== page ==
10. Ron Baker, Wichita State: Baker’s development as a player has continued this season, as he’s having easily the best season of his college career. He’s averaging a career-high 17.3 points, shooting a career-high 46.0 percent from three and posting a career-high 127.8 offensive rating, according to What’s interesting, however, is how much his role has changed this season. As a sophomore, Baker played more of a combo-guard role, getting used in more pick-and-roll actions and acting as more of a facilitator. This season, he’s primarily a spot-up shooter (stats via Synergy):


There’s a reason for this, I believe. With Cleanthony Early on the roster last season, the Shockers had a go-to scorer. They didn’t need Baker to be a guy hunting shots and trying to score 20 points a night. With Evan Wessel in the lineup instead, Gregg Marshall is in need of more of a scoring pop, and Baker is the guy to fill that role.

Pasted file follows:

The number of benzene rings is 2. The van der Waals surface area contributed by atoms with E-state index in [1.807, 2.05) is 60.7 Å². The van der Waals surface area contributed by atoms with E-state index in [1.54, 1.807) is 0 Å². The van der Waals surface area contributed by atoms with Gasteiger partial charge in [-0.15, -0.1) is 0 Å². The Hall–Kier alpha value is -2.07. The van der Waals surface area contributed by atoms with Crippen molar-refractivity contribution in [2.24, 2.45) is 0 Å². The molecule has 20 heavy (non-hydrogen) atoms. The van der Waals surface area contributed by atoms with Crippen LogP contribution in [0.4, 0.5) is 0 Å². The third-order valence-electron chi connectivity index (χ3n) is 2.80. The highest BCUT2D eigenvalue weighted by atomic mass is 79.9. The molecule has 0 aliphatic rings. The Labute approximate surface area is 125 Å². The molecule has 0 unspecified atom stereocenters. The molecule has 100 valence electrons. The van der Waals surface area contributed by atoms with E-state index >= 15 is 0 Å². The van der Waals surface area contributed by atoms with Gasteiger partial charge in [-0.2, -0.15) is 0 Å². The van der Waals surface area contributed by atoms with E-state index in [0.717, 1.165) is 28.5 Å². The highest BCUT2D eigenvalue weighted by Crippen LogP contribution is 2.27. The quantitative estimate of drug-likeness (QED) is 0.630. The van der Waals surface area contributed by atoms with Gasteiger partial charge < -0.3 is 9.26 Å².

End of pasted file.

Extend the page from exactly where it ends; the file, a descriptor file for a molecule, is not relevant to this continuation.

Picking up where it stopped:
OTHERS THAT WERE CONSIDERED: Ron Baker (Wichita State), Craig Bradshaw (Belmont), Tyler Haws (BYU), LaDontae Henton (Providence), Buddy Hield (Oklahoma), Jonathan Holmes (Texas), Angel Rodriguez (Miami), D’Angelo Russell (Ohio State), Wesley Saunders (Harvard), Nigel Williams-Goss (Washington), Joseph Young (Oregon)

Charlotte head coach Ron Sanchez resigns after winning CBI title

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CHARLOTTE, N.C. — Ron Sanchez resigned as head coach of the Charlotte 49ers.

Sanchez took over the 49ers on March 19, 2018, inheriting a team coming off a 6-23 campaign. In five years Charlotte went 72-78 under Sanchez, highlighted by winning the College Basketball Invitational championship this past season, the Niners’ first post-season tournament title in school history.